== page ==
According to a recent report published by Vittoria Elliott on “Rest of World”, around 345k sensitive documents from a Philippines court were leaked online and were made accessible to anyone.
A UK-based cyber security company, TurgenSec, was the first to identify the leak of some 345,000 confidential documents of the Office of the Solicitor General of the Philippines, 345k philippineelliott restworld.
The Office of the Solicitor General of the Philippines is the official representative authority of the Philippines government, consisting of a government-hired legal team and attornies. The legal documents of the same institute were made public online for two months.
As TurgenSec identified the leak, the security company also stated that the documents (345k philippineelliott restworld) were being searched on Google and surprisingly found too, even after the Philippines authorities took them down. According to TurgenSec, some search results are still valid due to Google’s cache system.
In the report, TurgenSec also revealed that the documents contained words like “trafficking,” “rape,” and “execution,” which was the reason why TurgenSec made the identification of the data breach public in the first place.
“It’s not like a traditional data breach that we disclose… This one caught our eye because it seems that it might have broader ramifications,” said a TurgenSec spokesperson on the Filipino data breach.
How Did TurgenSec Find the Data Breach?
One would question why would a cybersecurity company makes such a finding public. Well, at first, they didn’t.
In February 2021, a third-party whistleblower sent the leaked files to TurgenSec for further investigation, considering the company’s expertise in cyber security. As soon as TurgenSec received the leaked documents (345k philippineelliott restworld) from an unknown source, the security firm showed responsibility and informed the Filipino Solicitor’s Office immediately.
At first, TurbenSec was positive that the Philippines government will take quick action to cover up the data breach, but upon contacting them even twice, TurbenSec say they didn’t receive any response at all.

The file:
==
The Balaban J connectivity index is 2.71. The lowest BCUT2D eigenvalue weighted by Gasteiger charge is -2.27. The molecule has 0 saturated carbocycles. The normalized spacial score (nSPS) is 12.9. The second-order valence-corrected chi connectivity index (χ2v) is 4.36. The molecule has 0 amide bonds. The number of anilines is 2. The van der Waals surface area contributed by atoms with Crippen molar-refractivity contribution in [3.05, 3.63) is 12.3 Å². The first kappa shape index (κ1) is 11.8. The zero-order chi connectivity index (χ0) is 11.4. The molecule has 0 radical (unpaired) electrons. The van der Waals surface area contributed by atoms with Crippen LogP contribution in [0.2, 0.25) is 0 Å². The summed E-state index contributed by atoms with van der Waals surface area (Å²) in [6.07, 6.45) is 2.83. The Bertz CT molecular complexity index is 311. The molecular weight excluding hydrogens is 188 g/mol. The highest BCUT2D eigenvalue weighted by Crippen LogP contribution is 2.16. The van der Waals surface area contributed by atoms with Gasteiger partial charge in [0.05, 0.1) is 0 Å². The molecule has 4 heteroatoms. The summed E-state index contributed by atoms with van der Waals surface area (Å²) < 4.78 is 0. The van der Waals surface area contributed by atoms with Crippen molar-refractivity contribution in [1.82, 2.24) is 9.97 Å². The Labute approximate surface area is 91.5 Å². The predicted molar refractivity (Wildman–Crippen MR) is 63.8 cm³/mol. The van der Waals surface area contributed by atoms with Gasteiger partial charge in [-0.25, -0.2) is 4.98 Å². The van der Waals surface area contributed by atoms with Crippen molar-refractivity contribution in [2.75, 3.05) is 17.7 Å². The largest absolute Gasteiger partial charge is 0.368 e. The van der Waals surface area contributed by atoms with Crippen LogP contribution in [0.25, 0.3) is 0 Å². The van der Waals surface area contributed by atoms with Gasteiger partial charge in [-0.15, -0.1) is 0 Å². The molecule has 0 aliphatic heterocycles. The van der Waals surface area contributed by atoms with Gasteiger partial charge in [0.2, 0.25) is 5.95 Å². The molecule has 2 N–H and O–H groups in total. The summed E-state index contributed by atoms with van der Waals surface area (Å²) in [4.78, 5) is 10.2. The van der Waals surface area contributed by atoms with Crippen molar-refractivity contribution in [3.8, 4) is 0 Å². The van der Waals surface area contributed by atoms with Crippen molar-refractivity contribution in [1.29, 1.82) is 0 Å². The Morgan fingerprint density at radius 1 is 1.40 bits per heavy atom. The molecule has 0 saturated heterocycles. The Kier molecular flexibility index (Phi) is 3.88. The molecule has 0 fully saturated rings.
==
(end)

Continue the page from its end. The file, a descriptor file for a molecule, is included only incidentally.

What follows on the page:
Solicitor’s Office Didn’t Respond to RestofWorld too
After the failed attempt to contact the Solicitor General’s office regarding the confidential document breach, “Rest of World” also reached out to the Philippine Department of Justice. The concerned department did receive the message and even acknowledged it, but the result was the same as TurbenSec received: no response.
TurgenSec was surprised by the irresponsible behavior of the Filipino government as such confidential data (345k philippineelliott restworld) shouldn’t have reached the wrong hands. What’s even more surprising about those 345k Philippines documents is that they were public for two consecutive months and God knows if the Solicitor’s office was even aware of that.
“The fix takes literally 20 seconds…They should just be taking these really basic steps to protect their data,” said a TurgenSec spokesperson.
“I wouldn’t be surprised if [the people responsible for defacing the Solicitor General’s website] hacked it using information from this data breach, which seems to have been public for quite a while…It has a bunch of plain-text passwords in there, along with other stuff that should not be public-facing,” the spokesperson added.
What Did the Leaked Documents Contain?
The leaked documents contained extremely confidential information about the Filipino government. The data was shared by TurgenSec but the cyber security firm didn’t go through each document as it would be unethical and against their confidentiality policy.
However, they did keyword research and these are the most concurring keywords in those 345k Philippines government leaked documents:
- “Rape” – 774 times
- “Execution” – 437 times
- “Trafficking” – 135 times
- “Duterte” – (Philippine President Rodrigo Duterte)
This data was shared by TurgenSec; according to the cyber security firm, the leak took place when an open web server was misconfigured from “private” to “public.”
The governments should take care of such small things that can cause the most damage to national security than anticipated. Unfortunately, this is not the first time the Philippine government’s data has been breached.
In 2016, the Philippine Commission on Elections suffered a data breach that resulted in the exposure of information belonging to over 55 million voters.
Something similar happened in December 2020, when the Solicitor General’s website was also hacked and the perpetrators posted a message on the homepage.
Around 345k secret documents from the Philippine government’s Office of the Solicitor General were accidentally leaked online and available to anyone. A UK-based cyber security company received the documents from a whistleblower. The leaked documents included sensitive information and the company described the Philippine government’s handling of the situation as irresponsible.
The documents were made public because a web server was not set up properly. The Philippine government has had problems with data breaches before, including the 2016 exposure of information belonging to over 55 million voters.
Sources Amazon Reyvox, Jason Del Rey (Vox) on Amazon and the eCom Giant’s Future